This was my first introduction to both this author and a collection of short stories. I'm not sure how that will play out in regards to my review, but I'm sure it will have an affect.I thought he was very adept at putting you down in the middle of a situation, explaining the characters and necessary back story, and showing there was more going on that we could necessarily understand in the short amount of time he had to tell it. This grouping all dealt with family relationships, the struggles we carry to them, and how we deal within them. He wrote about rebellion, unexpected change, death, and overlapping stories. I honestly can't say which was my favorite because they all had something which appealed to me in one way or another.

  • Paul
    2018-12-24 22:57

    It took me a couple stories to get into this collection. 2/3 through I put it down for a few days and was never really able to get back into it. I guess it's okay, it just seemed a little overworked to me. Overwrought at times as well. This could be suffering from post-Harrison disorder, and I'd maybe appreciate it if I read it a different time, but I really didn't enjoy it. The several instances of present tense bothered me; they seemed unnecessary and unsuccessful. The endings never hit hard, the situations seemed a little trite. Cool dialogue and good writing, just didn't really work for me.

  • T P Kennedy
    2019-01-16 19:00

    It's a compelling and very well written collection of stories. The title is very apt as despair features in almost all the tales told. Some of these are page turners - I didn't particularly like the characters or the narrative but still wanted to find where it was all going. Like all collections some stories are more notable than others - for me the final brief story "Sixty five million years" was the pick of the bunch. It had a note of compassion, sympathy and understanding that most of the rest seemed to lack.

  • Jenny
    2019-01-09 22:51

    This is such a lovely book. I think I like the stories towards the latter half of the book more than the earlier ones. My favorite was probably "Immigration" or "Sixty-Five Million Years" or "Overcast." From a boy in "Sixty Five Million Years:" Father, the dinosaurs lived here for millions of years. We've only been here for a little fraction of a second in terms of evolution. What was God thinking? I don't get the millions of years. Millions of years. What was he thinking? Yes, Father, but more than 65 million years.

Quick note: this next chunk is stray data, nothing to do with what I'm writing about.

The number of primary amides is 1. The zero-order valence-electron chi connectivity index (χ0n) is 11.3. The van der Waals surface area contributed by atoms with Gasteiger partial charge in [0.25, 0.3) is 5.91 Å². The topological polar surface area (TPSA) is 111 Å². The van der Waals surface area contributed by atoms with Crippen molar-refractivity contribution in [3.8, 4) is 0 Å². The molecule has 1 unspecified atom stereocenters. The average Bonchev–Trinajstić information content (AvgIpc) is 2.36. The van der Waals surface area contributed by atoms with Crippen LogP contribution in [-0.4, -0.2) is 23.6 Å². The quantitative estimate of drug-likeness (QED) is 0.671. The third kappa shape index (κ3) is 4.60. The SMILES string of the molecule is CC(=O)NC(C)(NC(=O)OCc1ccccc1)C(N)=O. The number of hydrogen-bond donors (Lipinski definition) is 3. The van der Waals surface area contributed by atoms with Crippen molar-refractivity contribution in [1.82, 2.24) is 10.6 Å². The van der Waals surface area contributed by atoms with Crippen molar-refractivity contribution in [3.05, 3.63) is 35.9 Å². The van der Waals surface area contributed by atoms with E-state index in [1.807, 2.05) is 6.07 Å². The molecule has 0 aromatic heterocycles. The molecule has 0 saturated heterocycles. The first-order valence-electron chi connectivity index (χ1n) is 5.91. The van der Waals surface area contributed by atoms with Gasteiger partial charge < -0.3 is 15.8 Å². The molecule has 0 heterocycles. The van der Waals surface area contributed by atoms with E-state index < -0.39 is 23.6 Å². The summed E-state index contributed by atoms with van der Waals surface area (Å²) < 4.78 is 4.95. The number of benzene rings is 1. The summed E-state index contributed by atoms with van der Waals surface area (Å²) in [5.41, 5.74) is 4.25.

• Jane
    2019-01-09 18:51

    I loved these stories. They are amazing...and when I looked back I couldn't remember one. It's not the author's fault, his stories are unbelievably well told and utterly surprising, I just need to stay with characters longer. It's why I only rarely read short stories, even though some of my favorite writers writer them. I'm going to read some of Bausch's novels though. He is a masterful writer.

  • Junita
    2019-01-09 20:49

    This book contains breathtaking, terrifying, beautiful stories. But the book's overarching worldview is very bleak. If you're a fan of gorgeous, depressing short stories (and I am), then you'll love this book. It's the first I've read by Richard Bausch and now I'm really excited to explore his backlist.

  • Alexis
    2018-12-24 21:05

    Richard Bausch really is a master storyteller. I'd never heard of him before I read about him in the Edmonton Journal, but I'm now really excited to read more of his stories. His dialogue is perfect and I intend to study his stories and learn to write more like him.A very inspiring book for me. He writes spare, sparse but nuanced stories, which are my favourite kind.

  • Pixismiler
    2018-12-29 21:57

    The description on the jacket caught me eye. However I failed to realized that this is a collection of short stories. I thought all the lives were intertwined, but they were not. I basically zoomed through just to say I finished it and moved on to something else.

  • Jo
    2019-01-17 01:08

    Gorgeously written-- so deft, so accomplished-- sketching the uncertainty and obsessions of the human heartscape.

  • Carl
    2018-12-21 22:47

    This was my first book by Bausch. I found most of the stories engaging, but the failed to satisfy often leaving me with the feeling that they were unresolved.

  • Patricia Geller
    2018-12-22 22:50

    Great short stories. He is a masterful writer. Gave it a 4 because I liked some better than others.

  • Michelle Despres
    2018-12-22 18:01

    Most stories were engaging. Some were gripping. Some were unsettling. Perhaps all were well-crafted. Not exactly my kind of stories, hence, four stars instead of five.

  • Joe
    2019-01-12 00:06

    See my review in The St. Louis Post-Dispatchhttp://www.stltoday.com/stltoday/ente...